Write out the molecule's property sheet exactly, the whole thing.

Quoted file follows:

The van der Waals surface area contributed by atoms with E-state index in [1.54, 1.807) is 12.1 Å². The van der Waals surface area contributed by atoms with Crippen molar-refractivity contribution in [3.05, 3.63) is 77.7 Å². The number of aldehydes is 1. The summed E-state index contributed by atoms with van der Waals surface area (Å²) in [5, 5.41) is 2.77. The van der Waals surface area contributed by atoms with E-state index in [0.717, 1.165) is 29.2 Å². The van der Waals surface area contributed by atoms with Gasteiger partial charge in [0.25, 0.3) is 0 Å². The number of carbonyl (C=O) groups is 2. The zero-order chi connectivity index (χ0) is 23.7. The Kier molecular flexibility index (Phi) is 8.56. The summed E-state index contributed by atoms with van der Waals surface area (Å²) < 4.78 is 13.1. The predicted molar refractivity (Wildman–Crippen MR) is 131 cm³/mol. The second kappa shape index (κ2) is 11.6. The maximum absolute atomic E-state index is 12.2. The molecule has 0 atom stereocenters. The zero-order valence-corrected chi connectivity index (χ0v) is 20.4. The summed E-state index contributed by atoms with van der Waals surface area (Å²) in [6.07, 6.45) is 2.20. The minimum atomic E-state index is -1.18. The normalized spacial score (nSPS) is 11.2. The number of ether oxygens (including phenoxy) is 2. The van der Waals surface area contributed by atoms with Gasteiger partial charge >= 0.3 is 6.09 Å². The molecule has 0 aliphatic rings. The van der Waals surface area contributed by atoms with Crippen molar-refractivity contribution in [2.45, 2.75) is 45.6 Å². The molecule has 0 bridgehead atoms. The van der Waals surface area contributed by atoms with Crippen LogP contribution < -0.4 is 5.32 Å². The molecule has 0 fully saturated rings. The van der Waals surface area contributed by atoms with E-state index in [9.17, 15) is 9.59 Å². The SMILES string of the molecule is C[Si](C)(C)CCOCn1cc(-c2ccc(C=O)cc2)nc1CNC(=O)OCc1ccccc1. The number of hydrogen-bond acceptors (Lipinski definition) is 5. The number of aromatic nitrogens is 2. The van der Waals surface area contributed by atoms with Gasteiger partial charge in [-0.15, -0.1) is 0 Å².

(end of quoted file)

The van der Waals surface area contributed by atoms with E-state index in [1.54, 1.807) is 12.1 Å². The van der Waals surface area contributed by atoms with Crippen molar-refractivity contribution in [3.05, 3.63) is 77.7 Å². The number of aldehydes is 1. The summed E-state index contributed by atoms with van der Waals surface area (Å²) in [5, 5.41) is 2.77. The van der Waals surface area contributed by atoms with E-state index in [0.717, 1.165) is 29.2 Å². The van der Waals surface area contributed by atoms with Gasteiger partial charge in [0.25, 0.3) is 0 Å². The number of carbonyl (C=O) groups is 2. The zero-order chi connectivity index (χ0) is 23.7. The Kier molecular flexibility index (Phi) is 8.56. The summed E-state index contributed by atoms with van der Waals surface area (Å²) < 4.78 is 13.1. The predicted molar refractivity (Wildman–Crippen MR) is 131 cm³/mol. The second kappa shape index (κ2) is 11.6. The maximum absolute atomic E-state index is 12.2. The molecule has 0 atom stereocenters. The zero-order valence-corrected chi connectivity index (χ0v) is 20.4. The summed E-state index contributed by atoms with van der Waals surface area (Å²) in [6.07, 6.45) is 2.20. The minimum atomic E-state index is -1.18. The normalized spacial score (nSPS) is 11.2. The number of ether oxygens (including phenoxy) is 2. The van der Waals surface area contributed by atoms with Gasteiger partial charge >= 0.3 is 6.09 Å². The molecule has 0 aliphatic rings. The van der Waals surface area contributed by atoms with Crippen molar-refractivity contribution in [2.45, 2.75) is 45.6 Å². The molecule has 0 bridgehead atoms. The van der Waals surface area contributed by atoms with Crippen LogP contribution < -0.4 is 5.32 Å². The molecule has 0 fully saturated rings. The van der Waals surface area contributed by atoms with E-state index in [9.17, 15) is 9.59 Å². The SMILES string of the molecule is C[Si](C)(C)CCOCn1cc(-c2ccc(C=O)cc2)nc1CNC(=O)OCc1ccccc1. The number of hydrogen-bond acceptors (Lipinski definition) is 5. The number of aromatic nitrogens is 2. The van der Waals surface area contributed by atoms with Gasteiger partial charge in [-0.15, -0.1) is 0 Å².